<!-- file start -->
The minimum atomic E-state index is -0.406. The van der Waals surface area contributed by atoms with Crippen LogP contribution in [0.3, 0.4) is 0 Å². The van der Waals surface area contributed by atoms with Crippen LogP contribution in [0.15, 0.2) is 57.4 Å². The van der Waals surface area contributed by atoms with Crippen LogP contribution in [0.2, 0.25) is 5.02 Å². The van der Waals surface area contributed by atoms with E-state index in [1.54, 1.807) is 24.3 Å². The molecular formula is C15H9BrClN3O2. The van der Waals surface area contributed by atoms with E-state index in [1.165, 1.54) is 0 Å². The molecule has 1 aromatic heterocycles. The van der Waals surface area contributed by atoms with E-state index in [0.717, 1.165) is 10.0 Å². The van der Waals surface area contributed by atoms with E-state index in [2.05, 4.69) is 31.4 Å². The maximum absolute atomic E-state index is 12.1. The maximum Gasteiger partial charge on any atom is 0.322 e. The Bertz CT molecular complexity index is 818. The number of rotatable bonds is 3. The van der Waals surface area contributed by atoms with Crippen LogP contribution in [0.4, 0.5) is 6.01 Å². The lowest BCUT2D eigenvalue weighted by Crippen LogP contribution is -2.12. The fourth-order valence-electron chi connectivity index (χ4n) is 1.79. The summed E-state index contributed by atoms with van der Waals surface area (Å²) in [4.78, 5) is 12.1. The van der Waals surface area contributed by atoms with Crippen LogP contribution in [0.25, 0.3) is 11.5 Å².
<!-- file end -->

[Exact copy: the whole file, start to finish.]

The minimum atomic E-state index is -0.406. The van der Waals surface area contributed by atoms with Crippen LogP contribution in [0.3, 0.4) is 0 Å². The van der Waals surface area contributed by atoms with Crippen LogP contribution in [0.15, 0.2) is 57.4 Å². The van der Waals surface area contributed by atoms with Crippen LogP contribution in [0.2, 0.25) is 5.02 Å². The van der Waals surface area contributed by atoms with E-state index in [1.54, 1.807) is 24.3 Å². The molecular formula is C15H9BrClN3O2. The van der Waals surface area contributed by atoms with E-state index in [1.165, 1.54) is 0 Å². The molecule has 1 aromatic heterocycles. The van der Waals surface area contributed by atoms with E-state index in [0.717, 1.165) is 10.0 Å². The van der Waals surface area contributed by atoms with E-state index in [2.05, 4.69) is 31.4 Å². The maximum absolute atomic E-state index is 12.1. The maximum Gasteiger partial charge on any atom is 0.322 e. The Bertz CT molecular complexity index is 818. The number of rotatable bonds is 3. The van der Waals surface area contributed by atoms with Crippen LogP contribution in [0.4, 0.5) is 6.01 Å². The lowest BCUT2D eigenvalue weighted by Crippen LogP contribution is -2.12. The fourth-order valence-electron chi connectivity index (χ4n) is 1.79. The summed E-state index contributed by atoms with van der Waals surface area (Å²) in [4.78, 5) is 12.1. The van der Waals surface area contributed by atoms with Crippen LogP contribution in [0.25, 0.3) is 11.5 Å².